Your parents may have had to walk uphill, both ways, to get to school. But as ideological warfare threatens the teaching of climate science and evolution in many schools, it is clear that today’s students face their own obstacles on the road to a respectable science education — and some are speaking out.
For his high school senior project, Zack Kopplin started a campaign to repeal the Louisiana Science Education Act, a 2008 law passed in his home state that opens a “back door” to teaching creationism in public schools, he says. Currently taking a year off from Rice University to work and travel, Mr. Kopplin, 20, is widely recognized as the state’s leading voice against science denial education. He has expanded his campaign to fight similar laws across the country, as well as the use of public vouchers to send students to religious schools. He argues regularly, if unsuccessfully, before the Louisiana Senate to strike down the law, and his April appearance on “Real Time With Bill Maher,” in which he faced off against a conservative economist, Stephen Moore, went viral.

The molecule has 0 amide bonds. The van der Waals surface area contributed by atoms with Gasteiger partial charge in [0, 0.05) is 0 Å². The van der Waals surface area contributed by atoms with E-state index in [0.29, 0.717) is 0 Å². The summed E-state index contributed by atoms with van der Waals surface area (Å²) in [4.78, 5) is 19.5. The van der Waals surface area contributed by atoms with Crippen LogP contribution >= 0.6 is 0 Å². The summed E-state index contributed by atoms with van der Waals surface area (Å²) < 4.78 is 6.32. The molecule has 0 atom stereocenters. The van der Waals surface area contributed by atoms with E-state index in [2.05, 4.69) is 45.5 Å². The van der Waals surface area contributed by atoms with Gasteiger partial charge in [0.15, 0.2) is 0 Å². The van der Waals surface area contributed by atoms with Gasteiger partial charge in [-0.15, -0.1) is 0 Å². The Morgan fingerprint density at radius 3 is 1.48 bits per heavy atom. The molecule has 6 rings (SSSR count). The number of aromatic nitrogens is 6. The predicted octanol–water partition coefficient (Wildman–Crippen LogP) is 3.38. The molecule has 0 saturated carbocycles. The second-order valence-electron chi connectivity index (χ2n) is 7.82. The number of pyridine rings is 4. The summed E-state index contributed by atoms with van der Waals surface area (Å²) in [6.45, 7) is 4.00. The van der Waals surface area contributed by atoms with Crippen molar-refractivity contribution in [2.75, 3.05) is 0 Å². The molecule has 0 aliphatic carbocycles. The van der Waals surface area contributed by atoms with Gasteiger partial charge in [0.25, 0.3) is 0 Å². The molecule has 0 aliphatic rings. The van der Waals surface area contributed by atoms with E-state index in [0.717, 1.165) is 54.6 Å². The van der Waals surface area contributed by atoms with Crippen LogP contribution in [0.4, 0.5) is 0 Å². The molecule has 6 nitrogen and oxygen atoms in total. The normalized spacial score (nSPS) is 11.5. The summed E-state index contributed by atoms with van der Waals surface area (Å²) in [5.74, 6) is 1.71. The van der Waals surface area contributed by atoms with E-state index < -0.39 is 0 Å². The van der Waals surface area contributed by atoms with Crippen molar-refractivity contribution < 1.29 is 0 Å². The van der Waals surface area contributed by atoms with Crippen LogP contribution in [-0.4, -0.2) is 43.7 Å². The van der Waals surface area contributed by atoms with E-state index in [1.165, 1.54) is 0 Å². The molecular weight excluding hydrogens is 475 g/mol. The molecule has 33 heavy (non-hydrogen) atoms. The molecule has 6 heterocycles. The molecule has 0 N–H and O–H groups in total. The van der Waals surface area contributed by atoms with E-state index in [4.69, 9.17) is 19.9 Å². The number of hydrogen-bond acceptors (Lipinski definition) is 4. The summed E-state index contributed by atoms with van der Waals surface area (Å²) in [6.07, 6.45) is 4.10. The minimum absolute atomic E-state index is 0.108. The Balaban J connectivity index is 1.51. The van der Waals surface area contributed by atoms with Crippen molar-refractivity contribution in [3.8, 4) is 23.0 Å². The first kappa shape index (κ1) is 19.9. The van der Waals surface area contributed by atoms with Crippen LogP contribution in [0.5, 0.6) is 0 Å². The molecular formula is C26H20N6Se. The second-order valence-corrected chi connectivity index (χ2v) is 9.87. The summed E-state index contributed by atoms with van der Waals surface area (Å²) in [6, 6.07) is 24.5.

“I’m proud to be from Louisiana, but I don’t want people to laugh at me when I go out of state. ‘Oh that’s the guy from the stupid state with the creationism law,’ ” Mr. Kopplin said.
In Britain in March, Esha Marwaha, a 16-year-old from Hounslow, West London, started an online petition calling for Education Secretary Michael Gove to abandon a plan to remove references to climate change from the geography curriculum for students under 14. The petition got more than 30,000 signatures, and in July, Mr. Gove changed course.
Ms. Marwaha, a self-described geography fanatic, said lessons about climate change — whether it is caused by people or not — are crucial to keeping future students engaged in evidence-based science.
Written By: Douglas Quenquacontinue to source article at nytimes.com